Direct Appeals

Florida Direct Appeals

Florida has five intermediate appellate courts, each having jurisdiction over a certain number of the judicial circuits. Orlando, for example, is part of the Ninth Judicial District and appeals are heard by the judges of the Fifth District Court of Appeal. In Tallahassee, the First District Court of Appeal has jurisdiction. In Tampa, the Second District Court of Appeal has jurisdiction. Determining which District Court of Appeal is the proper venue to bring your appeal is an important first step.

 

Notice of Appeal

In Florida, you have 30 days from the date that you are sentenced and the judgment is entered during which to file a Notice of Appeal in the trial court. This is a time-critical deadline because if you wait too long, you can lose important rights not only to direct review but also other post-conviction rights. The Notice of Appeal is often filed together with Designations to the Clerk and Directions to the Court Reporter. These filings identify what parts of the court file and which transcripts are included. Not everything needs to be included but it is IMPERATIVE that every essential part is included. The District Court of Appeal will consider ONLY those items in the Record on Appeal.

 

What Happens After an Appeal is Filed?

Once the Record on Appeal is prepared, it is transmitted to the District Court of Appeal and to the appellate lawyers for the parties. It is from this Record that each side will present its appeal. The Defendant, now called the Appellant, will file an Initial or Opening Brief. He will identify the history of the case in the trial court, the relevant facts from the record in the trial court, the issues the Appellant wants the District Court of Appeals to review, and the legal argument in favor of granting the relief being sought. The State will file its Answer Brief, responding in kind to the arguments made by the Appellant. Finally, the Appellant will have the opportunity to file a Reply Brief, limited in scope to answering the State’s position.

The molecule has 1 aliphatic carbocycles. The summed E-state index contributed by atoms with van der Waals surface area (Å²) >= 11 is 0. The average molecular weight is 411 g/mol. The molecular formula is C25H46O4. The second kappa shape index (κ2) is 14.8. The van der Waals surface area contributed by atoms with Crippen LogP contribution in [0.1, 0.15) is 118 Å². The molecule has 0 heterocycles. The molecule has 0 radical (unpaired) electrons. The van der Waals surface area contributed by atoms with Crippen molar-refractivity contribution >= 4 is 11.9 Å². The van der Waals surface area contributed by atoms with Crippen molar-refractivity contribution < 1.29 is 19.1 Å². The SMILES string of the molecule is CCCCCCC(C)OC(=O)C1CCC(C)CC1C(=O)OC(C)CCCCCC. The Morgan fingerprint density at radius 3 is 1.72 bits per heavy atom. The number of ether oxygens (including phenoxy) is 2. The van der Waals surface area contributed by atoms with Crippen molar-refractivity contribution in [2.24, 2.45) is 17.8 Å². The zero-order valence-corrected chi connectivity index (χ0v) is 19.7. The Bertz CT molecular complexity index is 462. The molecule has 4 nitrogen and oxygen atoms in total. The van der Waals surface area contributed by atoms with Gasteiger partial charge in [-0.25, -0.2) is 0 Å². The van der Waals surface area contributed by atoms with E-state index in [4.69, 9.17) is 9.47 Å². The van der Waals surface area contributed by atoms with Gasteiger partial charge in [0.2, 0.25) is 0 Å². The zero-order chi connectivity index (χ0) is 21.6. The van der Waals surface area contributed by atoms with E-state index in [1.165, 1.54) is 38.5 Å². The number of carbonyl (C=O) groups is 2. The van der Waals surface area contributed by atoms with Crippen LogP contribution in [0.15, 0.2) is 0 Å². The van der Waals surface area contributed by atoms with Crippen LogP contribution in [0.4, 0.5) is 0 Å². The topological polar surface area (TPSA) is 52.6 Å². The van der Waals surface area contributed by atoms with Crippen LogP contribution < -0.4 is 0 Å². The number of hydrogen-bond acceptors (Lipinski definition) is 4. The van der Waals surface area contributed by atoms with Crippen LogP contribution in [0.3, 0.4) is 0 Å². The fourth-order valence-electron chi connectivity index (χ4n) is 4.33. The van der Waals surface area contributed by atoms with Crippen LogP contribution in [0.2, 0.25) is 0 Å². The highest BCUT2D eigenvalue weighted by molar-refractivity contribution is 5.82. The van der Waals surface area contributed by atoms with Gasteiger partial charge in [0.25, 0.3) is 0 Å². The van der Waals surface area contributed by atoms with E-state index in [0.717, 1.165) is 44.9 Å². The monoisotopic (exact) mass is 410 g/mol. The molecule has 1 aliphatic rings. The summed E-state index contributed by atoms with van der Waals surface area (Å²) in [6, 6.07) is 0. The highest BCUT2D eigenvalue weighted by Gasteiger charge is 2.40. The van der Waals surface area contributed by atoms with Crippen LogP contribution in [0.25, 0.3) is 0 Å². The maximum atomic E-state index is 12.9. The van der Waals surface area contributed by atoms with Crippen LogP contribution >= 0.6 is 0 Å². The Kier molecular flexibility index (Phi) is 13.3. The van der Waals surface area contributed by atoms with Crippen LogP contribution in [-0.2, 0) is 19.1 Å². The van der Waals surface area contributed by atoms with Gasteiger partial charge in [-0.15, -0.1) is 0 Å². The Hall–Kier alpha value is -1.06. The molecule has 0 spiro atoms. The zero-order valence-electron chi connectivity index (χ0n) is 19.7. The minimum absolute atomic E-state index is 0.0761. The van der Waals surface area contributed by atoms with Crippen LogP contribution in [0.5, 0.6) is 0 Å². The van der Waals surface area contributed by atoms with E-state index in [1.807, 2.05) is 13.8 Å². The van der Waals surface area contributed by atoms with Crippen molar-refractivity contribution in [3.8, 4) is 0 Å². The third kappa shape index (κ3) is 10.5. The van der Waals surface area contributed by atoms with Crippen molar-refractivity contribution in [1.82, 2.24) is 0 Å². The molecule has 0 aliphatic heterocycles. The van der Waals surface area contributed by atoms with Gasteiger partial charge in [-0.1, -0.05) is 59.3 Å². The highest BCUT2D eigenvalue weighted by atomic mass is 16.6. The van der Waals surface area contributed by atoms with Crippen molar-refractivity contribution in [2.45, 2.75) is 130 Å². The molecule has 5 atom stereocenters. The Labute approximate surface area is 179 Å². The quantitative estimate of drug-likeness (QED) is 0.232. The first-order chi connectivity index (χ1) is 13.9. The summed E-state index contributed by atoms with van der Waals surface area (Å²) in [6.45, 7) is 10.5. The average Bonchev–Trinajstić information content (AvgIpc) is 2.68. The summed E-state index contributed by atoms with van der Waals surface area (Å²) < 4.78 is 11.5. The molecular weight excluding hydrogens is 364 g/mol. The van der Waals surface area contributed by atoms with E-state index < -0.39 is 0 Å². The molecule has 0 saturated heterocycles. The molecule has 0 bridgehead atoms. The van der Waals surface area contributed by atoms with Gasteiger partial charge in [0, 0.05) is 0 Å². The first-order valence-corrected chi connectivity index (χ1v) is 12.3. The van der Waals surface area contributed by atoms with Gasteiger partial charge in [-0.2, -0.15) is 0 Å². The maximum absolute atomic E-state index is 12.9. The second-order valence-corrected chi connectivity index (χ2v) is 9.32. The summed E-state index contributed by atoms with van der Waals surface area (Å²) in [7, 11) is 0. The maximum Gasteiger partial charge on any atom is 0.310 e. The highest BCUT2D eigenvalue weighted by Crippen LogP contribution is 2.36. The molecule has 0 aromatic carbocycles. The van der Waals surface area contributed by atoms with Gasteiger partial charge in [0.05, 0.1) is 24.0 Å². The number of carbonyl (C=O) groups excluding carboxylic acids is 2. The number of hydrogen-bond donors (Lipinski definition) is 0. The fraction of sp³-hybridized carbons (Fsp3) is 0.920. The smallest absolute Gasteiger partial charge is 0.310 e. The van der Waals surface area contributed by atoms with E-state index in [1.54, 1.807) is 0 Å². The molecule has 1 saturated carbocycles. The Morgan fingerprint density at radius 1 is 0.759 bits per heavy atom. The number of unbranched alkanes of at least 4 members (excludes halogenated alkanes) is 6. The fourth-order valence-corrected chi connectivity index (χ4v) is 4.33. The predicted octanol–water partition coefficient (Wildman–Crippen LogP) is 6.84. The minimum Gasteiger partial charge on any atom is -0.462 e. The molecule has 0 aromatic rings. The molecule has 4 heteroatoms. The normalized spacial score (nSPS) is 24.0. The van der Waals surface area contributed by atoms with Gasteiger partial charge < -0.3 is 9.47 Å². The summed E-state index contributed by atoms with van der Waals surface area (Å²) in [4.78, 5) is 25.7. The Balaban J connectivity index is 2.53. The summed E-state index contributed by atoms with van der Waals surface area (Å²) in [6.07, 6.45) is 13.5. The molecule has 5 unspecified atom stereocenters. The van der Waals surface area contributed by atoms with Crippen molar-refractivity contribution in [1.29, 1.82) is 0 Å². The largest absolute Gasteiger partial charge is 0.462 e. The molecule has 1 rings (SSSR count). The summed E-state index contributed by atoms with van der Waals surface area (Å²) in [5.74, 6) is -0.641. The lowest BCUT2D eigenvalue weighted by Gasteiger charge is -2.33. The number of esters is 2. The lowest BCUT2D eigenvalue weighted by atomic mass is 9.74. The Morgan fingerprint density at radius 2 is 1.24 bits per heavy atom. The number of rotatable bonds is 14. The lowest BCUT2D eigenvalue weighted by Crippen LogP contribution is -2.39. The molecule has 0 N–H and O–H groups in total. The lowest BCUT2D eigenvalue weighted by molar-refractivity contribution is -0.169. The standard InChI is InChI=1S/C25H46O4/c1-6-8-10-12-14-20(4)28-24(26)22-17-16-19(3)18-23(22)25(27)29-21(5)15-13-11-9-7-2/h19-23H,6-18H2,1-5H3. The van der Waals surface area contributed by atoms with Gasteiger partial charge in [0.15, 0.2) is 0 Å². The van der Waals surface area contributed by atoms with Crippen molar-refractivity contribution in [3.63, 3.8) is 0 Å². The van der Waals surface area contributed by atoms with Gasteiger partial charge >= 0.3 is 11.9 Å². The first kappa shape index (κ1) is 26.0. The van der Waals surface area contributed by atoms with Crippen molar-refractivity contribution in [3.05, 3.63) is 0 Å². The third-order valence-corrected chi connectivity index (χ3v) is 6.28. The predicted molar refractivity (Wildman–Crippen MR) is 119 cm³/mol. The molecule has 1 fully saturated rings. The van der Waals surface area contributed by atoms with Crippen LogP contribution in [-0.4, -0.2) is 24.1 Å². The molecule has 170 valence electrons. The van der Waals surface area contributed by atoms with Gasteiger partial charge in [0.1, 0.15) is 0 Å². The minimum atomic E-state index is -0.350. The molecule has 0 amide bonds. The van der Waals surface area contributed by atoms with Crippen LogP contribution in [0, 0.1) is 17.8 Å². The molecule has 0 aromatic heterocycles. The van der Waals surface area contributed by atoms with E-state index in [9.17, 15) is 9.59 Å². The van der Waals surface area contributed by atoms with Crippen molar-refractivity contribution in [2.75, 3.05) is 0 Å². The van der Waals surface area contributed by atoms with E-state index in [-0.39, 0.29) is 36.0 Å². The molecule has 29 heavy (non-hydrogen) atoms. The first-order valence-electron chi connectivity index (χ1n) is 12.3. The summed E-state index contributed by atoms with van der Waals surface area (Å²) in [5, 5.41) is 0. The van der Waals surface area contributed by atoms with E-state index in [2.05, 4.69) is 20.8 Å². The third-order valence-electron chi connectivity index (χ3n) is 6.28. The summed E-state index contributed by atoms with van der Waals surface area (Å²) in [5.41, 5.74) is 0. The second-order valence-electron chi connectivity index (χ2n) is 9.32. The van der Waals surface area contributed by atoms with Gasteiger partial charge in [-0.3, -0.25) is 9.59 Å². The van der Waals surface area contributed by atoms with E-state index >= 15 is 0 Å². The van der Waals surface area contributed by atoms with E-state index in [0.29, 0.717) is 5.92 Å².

Some District Courts of Appeal will schedule every appeal for Oral Argument. This is an opportunity for the appellate lawyers to address the judges directly who will decide the appeal. An appellate oral argument is a learned art requiring an appellate advocate to think quickly on his feet, to understand the case facts and the controlling law, and importantly, to understand and be able to interpret the subtle language judges use to communicate not only to the lawyers but also to each other.